1. Certification Goals (Recommend Windows 2012. Any is okay.)
2. Overall quality of technical support provided to clients
3. Overall contribution to positive relationships within KPE
4. Overall contribution to positive relationships between KPE and clients
5. Five most important goals for quarter
• Be the project lead for a server install
• Consistently arrive at work or on location on time. Get to a 5!
• Mentor [a new tech] on the KPE way and how to be a great tech.
• Master [RMM tool] completely – Take a step up.
• Master PSA ticket entry and look for new ways to use features.
Miscellaneous Items of Note this Period:

Please note a few things here. First, most of these goals are pretty mundane. After all, there are no big surprises in what you expect people to do. Items 1-4 are part of the job description. Second, you can structure goals to help technicians reach their personal goals. For example, the goal to be a project lead on a server install will help a tech step up from "desktop" tech to "server" tech.

You will sit down with the tech and review all of this. Get feedback. Is there a specific goal the tech would like to add to the list (or remove)? Are the goals realistic? How many are left over from last quarter? If there are changes, you need to integrate them.

Once you have agreed on goals for the quarter, print up the page and give a copy to the tech. If you can arrange a time for the evaluation (at least pick a week).

Performing Employee Evaluations

The form for this is easy. Open the "goals" document and Save As quarterly review. Change the title and begin filling out the form.

We use a five point scale. This is a personal preference. You should use a scale with an odd number so there's one option right in the middle (neutral). If you only have a three point scale, the options are then "good" or "bad." So either a 5-point or 7-point scale gives you some flexibility.

The most important part of the evaluation is the notes section at the bottom! That's where you can write something like:

"You are a great asset to this team. Clients enjoy working with you, and several members of our team look to you for advice on processes as well as technical assistance. Your attempt to lead the migration project at ABC Corp did not go very smoothly. We're going to keep that on the goal sheet for the quarter. Let's work together to make sure you have everything you need. Keep up the good work, and thanks for being part of our team!"

After the employee has read through your comments, ask for feedback. Talk about the last quarter and the next quarter. Have them sign the evaluation form. Then talk about the goals for the next quarter.

Notice that you begin and finish with positive reinforcement. This helps to clarify that your overall impression is positive even if correction is needed. Always consider this a team building activity and NOT an opportunity to "build a case" against an employee so you can fire them.

Personal Beef: If you want to fire an employee, fire them! Don't buy into the corporate bullshit that you have to give them three or six letters of reprimand, a plan for change, etc. Check with your attorney, but unless your state prohibits it, you can just fire people. Or lay them off, or reduce their hours to zero.

One of the greatest lessons you'll ever learn in business is "The best time to fire an employee is the first time the thought crosses your mind." I first heard that from Brian Tracy. I've had to learn and re-learn it a few times but it's true.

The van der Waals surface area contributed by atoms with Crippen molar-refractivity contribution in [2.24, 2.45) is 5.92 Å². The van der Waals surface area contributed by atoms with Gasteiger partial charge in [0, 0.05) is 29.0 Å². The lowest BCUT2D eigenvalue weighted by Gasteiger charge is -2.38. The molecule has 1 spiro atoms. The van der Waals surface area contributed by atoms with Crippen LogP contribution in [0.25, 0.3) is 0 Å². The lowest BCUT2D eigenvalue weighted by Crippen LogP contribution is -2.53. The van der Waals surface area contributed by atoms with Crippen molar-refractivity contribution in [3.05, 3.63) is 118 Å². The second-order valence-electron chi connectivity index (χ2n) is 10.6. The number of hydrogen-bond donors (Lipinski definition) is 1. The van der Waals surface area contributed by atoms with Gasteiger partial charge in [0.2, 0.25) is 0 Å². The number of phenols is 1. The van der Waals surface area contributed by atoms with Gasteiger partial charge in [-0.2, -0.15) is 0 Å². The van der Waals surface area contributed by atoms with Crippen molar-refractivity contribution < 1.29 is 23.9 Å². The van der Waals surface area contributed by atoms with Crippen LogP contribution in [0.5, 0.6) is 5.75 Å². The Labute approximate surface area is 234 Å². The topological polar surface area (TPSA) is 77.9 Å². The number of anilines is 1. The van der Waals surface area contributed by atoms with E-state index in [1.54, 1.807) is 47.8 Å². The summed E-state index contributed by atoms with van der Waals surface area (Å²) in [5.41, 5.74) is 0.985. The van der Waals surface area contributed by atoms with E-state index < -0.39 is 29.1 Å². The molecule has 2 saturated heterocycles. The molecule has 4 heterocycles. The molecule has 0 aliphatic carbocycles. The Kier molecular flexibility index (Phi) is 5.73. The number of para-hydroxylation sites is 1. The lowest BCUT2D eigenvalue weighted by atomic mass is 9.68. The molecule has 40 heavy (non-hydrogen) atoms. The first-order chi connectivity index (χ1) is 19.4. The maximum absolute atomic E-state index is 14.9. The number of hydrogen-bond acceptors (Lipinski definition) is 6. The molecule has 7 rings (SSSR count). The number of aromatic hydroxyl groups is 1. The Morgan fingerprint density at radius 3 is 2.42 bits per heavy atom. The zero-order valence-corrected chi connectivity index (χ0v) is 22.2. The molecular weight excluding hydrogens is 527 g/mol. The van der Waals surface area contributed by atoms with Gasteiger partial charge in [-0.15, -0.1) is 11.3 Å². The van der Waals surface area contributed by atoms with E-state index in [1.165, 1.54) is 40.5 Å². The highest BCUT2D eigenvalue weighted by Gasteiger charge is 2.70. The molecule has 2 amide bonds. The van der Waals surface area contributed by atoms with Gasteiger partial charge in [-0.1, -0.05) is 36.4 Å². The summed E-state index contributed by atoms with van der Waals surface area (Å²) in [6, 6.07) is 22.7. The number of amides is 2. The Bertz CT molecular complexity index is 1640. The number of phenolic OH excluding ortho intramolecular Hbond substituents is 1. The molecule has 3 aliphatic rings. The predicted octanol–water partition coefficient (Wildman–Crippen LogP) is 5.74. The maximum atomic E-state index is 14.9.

So don't use the evaluation process for game-playing and manipulation. Use it to make your team and your company stronger!
[set rant=off]

Scheduling Employee Evaluations 

As always, there are some administrative details. The office manager should create a spreadsheet that includes each employee's name, date of hire, last review date, and next scheduled review.

The office manager first determines which dates and times the manager would like to set aside for reviews. This often works best if you pick a standard time slot and let the office manager fill as needed. For example, you might do employee reviews on Tuesday mornings. The office manager will need access to the manager's calendar. Once times are established, the office manager contacts technicians and other staff to schedule reviews.

Reviews should be scheduled far enough in advance for the manager to review the employee's file, write up a paragraph or two, fill out the company's standard review form, and generally be prepared for the review itself.

If you announce reviews and then put them off and put them off, then employees conclude that it's really not important to you.

When the review is completed, any action steps that are required should flow to tasks in Outlook or the company's PSA system. For example, the employee might be getting a raise or increased hours. The employee might be eligible for company-paid training. You need a process to make sure that decisions made as a result of employee reviews turn into actions within the company.

The office manager is informed that the review has taken place, updates the Excel spreadsheet, and creates a tickler to schedule again in three months or twelve months. You can see that a nice flow chart for this process makes it very smooth.

A Few Notes

You might want to tie raises or bonuses to reviews, but you don't have to. These really can (some say should) be different processes. Performance should be valued without regard to specific dollar amounts.

If you haven't done reviews before, be very open with your employees that it's new to you too. Ask everyone for input. Create forms that work for you and your company.

Fine tune the process to meet your goals.

And above all else, make the employee review process a positive thing for everyone.

Comments welcome.

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About this Series

SOP Friday - or Standard Operating System Friday - is a series dedicated to helping small computer consulting firms develop the right processes and procedures to create a successful and profitable consulting business.

Find out more about the series, and view the complete "table of contents" for SOP Friday at

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Next week's topic: Monthly Single Checklist